Black American Mom Travels to East Africa to Witness Tragedies and Triumphs of Kenyan Mothers
Karen Walrond, an African American mom, writer and photographer is one of a group of 10 American mom-bloggers who recently traveled to Kenya on a week- long trip with the ONE campaign. Their mission: to share with their readers back in the States the struggles Kenyan moms face as HIV, malaria and famine threaten their families.
The 10 Americans traveled to remote regions helping community organizations and relief workers conduct the daily business of treating and preventing infectious diseases and staving off poverty. A common theme the women came away with is that the sisterhood of motherhood breaks down barriers of language and culture, and reveals more similarities than differences in the lives of African and American moms.
Blogger Jyl Pattel asked a Kenyan mom what her greatest challenge was. “I predicted her answer would be ‘Keeping my children alive,’ wrote Pattel. “What I heard instead was the same thing I’m concerned with — ‘raising good children.’ Women around the world all have challenges. But ultimately, at our core, we have very similar concerns and needs.”
An encounter with a young mother whose children tested positive for the HIV virus left fellow traveler Amy Graff heartbroken. She blogged at BabyCenter.com, “All I could think was, ‘Please don’t be positive. Please don’t be positive. As we waited for the results of an HIV test given to two children, ages 3 and 5, I was terrified. I found myself praying … ‘Please, God. Please, God. I know you haven’t heard from me in a while, but please, don’t let it happen’ … Then second lines ran across the [test] strips. My heart sank.”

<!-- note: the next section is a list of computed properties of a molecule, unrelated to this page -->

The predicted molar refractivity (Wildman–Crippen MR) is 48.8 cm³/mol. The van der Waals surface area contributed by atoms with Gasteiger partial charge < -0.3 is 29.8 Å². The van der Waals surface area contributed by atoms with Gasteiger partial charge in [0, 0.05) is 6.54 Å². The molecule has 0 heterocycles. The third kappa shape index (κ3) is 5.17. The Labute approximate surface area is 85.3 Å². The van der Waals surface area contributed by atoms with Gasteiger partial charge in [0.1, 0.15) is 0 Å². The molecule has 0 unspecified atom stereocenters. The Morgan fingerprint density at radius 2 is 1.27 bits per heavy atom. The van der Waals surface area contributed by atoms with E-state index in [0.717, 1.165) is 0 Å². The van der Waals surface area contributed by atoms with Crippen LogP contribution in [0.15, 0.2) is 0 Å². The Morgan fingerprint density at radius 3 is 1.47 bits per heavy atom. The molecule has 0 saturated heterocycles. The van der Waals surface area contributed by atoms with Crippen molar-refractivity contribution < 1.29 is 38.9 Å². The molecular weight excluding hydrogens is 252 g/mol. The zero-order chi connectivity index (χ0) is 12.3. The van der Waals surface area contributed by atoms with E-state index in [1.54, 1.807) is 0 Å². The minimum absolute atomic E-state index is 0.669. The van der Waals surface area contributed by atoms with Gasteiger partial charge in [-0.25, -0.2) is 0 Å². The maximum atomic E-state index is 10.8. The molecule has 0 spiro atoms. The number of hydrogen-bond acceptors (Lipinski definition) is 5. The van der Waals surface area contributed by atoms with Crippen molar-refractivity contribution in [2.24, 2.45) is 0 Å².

The trip held many challenges, joys and surprises for the group, including an unexpected encounter with a pride of lions. Karen Walrond writes at her blog, chookooloonks.com, “As we were driving along — you know, just minding our own business — the driver suddenly cried out. We followed his pointing finger. Lying about, showing very little interest in us, in a field right next to the road, were these:
Karen says of the five-day trip, (which she documented with absolutely stunning photography at chookooloonks) “It was such an honor to travel with ONE to see how the organizations for which they advocate are doing incredible work supporting the people of Kenya as the country overcomes its challenges and flourishes. This was a trip of a lifetime, and one that I will never, ever forget.”
Waldren urges all of us to learn more about ONE. “To become a member of ONE, click here if you’re located in America, and click here if you’re outside the United States,” Karen’s blog urges. She adds, “ONE never asks for your money, just your voice.”